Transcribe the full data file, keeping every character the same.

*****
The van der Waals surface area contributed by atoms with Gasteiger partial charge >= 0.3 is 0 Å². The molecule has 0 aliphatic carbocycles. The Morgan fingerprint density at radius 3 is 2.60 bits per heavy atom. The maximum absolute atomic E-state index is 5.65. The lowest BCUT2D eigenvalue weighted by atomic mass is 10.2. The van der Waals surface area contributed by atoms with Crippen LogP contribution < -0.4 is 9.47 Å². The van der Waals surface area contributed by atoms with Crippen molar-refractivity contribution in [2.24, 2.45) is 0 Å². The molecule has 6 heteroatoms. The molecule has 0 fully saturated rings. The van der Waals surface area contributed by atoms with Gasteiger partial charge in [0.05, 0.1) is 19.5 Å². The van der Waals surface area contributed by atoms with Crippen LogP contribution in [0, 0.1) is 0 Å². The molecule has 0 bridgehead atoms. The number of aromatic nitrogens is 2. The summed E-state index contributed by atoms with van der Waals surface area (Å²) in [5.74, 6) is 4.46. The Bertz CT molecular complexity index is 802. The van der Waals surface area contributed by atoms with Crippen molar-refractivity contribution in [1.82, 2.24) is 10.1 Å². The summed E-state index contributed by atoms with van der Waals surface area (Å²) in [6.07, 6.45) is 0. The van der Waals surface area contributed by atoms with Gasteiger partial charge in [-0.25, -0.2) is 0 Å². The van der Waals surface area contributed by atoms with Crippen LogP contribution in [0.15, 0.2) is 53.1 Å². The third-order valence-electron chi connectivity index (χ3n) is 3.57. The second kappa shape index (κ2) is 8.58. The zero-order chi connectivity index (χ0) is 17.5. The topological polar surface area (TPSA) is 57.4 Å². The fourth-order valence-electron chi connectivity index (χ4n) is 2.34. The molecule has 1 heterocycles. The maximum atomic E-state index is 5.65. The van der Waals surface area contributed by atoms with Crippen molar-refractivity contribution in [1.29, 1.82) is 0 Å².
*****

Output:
The van der Waals surface area contributed by atoms with Gasteiger partial charge >= 0.3 is 0 Å². The molecule has 0 aliphatic carbocycles. The Morgan fingerprint density at radius 3 is 2.60 bits per heavy atom. The maximum absolute atomic E-state index is 5.65. The lowest BCUT2D eigenvalue weighted by atomic mass is 10.2. The van der Waals surface area contributed by atoms with Crippen LogP contribution < -0.4 is 9.47 Å². The van der Waals surface area contributed by atoms with Crippen molar-refractivity contribution in [2.24, 2.45) is 0 Å². The molecule has 6 heteroatoms. The molecule has 0 fully saturated rings. The van der Waals surface area contributed by atoms with Gasteiger partial charge in [0.05, 0.1) is 19.5 Å². The van der Waals surface area contributed by atoms with Crippen LogP contribution in [0, 0.1) is 0 Å². The molecule has 0 bridgehead atoms. The number of aromatic nitrogens is 2. The summed E-state index contributed by atoms with van der Waals surface area (Å²) in [5.74, 6) is 4.46. The Bertz CT molecular complexity index is 802. The van der Waals surface area contributed by atoms with Crippen molar-refractivity contribution in [1.82, 2.24) is 10.1 Å². The summed E-state index contributed by atoms with van der Waals surface area (Å²) in [6.07, 6.45) is 0. The van der Waals surface area contributed by atoms with Gasteiger partial charge in [-0.25, -0.2) is 0 Å². The van der Waals surface area contributed by atoms with Crippen LogP contribution in [0.15, 0.2) is 53.1 Å². The third-order valence-electron chi connectivity index (χ3n) is 3.57. The second kappa shape index (κ2) is 8.58. The zero-order chi connectivity index (χ0) is 17.5. The topological polar surface area (TPSA) is 57.4 Å². The fourth-order valence-electron chi connectivity index (χ4n) is 2.34. The molecule has 1 heterocycles. The maximum atomic E-state index is 5.65. The van der Waals surface area contributed by atoms with Crippen molar-refractivity contribution in [1.29, 1.82) is 0 Å².